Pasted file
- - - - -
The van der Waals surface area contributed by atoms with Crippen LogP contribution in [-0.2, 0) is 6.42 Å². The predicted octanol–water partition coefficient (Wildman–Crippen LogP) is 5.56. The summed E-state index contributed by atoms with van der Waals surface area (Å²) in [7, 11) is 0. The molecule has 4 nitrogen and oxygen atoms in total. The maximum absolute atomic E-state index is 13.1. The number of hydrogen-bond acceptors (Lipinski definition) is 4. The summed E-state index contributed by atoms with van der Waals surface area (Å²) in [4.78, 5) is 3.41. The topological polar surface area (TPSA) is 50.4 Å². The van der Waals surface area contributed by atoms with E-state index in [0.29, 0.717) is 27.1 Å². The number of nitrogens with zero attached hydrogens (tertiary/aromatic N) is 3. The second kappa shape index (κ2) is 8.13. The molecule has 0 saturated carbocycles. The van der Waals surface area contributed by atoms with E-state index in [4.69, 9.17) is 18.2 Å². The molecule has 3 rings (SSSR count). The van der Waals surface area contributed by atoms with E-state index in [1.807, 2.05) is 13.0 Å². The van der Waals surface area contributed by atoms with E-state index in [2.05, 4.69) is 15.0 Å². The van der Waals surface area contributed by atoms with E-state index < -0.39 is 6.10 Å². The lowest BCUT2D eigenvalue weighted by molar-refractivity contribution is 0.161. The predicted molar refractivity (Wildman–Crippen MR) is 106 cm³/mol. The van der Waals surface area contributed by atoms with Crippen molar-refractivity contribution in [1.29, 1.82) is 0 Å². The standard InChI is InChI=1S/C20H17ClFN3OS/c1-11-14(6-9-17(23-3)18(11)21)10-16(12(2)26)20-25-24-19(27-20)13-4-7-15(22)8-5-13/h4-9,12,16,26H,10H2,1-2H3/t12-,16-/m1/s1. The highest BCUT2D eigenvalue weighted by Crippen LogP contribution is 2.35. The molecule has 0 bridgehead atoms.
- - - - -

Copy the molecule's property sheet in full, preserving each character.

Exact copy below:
The van der Waals surface area contributed by atoms with Crippen LogP contribution in [-0.2, 0) is 6.42 Å². The predicted octanol–water partition coefficient (Wildman–Crippen LogP) is 5.56. The summed E-state index contributed by atoms with van der Waals surface area (Å²) in [7, 11) is 0. The molecule has 4 nitrogen and oxygen atoms in total. The maximum absolute atomic E-state index is 13.1. The number of hydrogen-bond acceptors (Lipinski definition) is 4. The summed E-state index contributed by atoms with van der Waals surface area (Å²) in [4.78, 5) is 3.41. The topological polar surface area (TPSA) is 50.4 Å². The van der Waals surface area contributed by atoms with E-state index in [0.29, 0.717) is 27.1 Å². The number of nitrogens with zero attached hydrogens (tertiary/aromatic N) is 3. The second kappa shape index (κ2) is 8.13. The molecule has 0 saturated carbocycles. The van der Waals surface area contributed by atoms with E-state index in [4.69, 9.17) is 18.2 Å². The molecule has 3 rings (SSSR count). The van der Waals surface area contributed by atoms with E-state index in [1.807, 2.05) is 13.0 Å². The van der Waals surface area contributed by atoms with E-state index in [2.05, 4.69) is 15.0 Å². The van der Waals surface area contributed by atoms with E-state index < -0.39 is 6.10 Å². The lowest BCUT2D eigenvalue weighted by molar-refractivity contribution is 0.161. The predicted molar refractivity (Wildman–Crippen MR) is 106 cm³/mol. The van der Waals surface area contributed by atoms with Crippen molar-refractivity contribution in [1.29, 1.82) is 0 Å². The standard InChI is InChI=1S/C20H17ClFN3OS/c1-11-14(6-9-17(23-3)18(11)21)10-16(12(2)26)20-25-24-19(27-20)13-4-7-15(22)8-5-13/h4-9,12,16,26H,10H2,1-2H3/t12-,16-/m1/s1. The highest BCUT2D eigenvalue weighted by Crippen LogP contribution is 2.35. The molecule has 0 bridgehead atoms.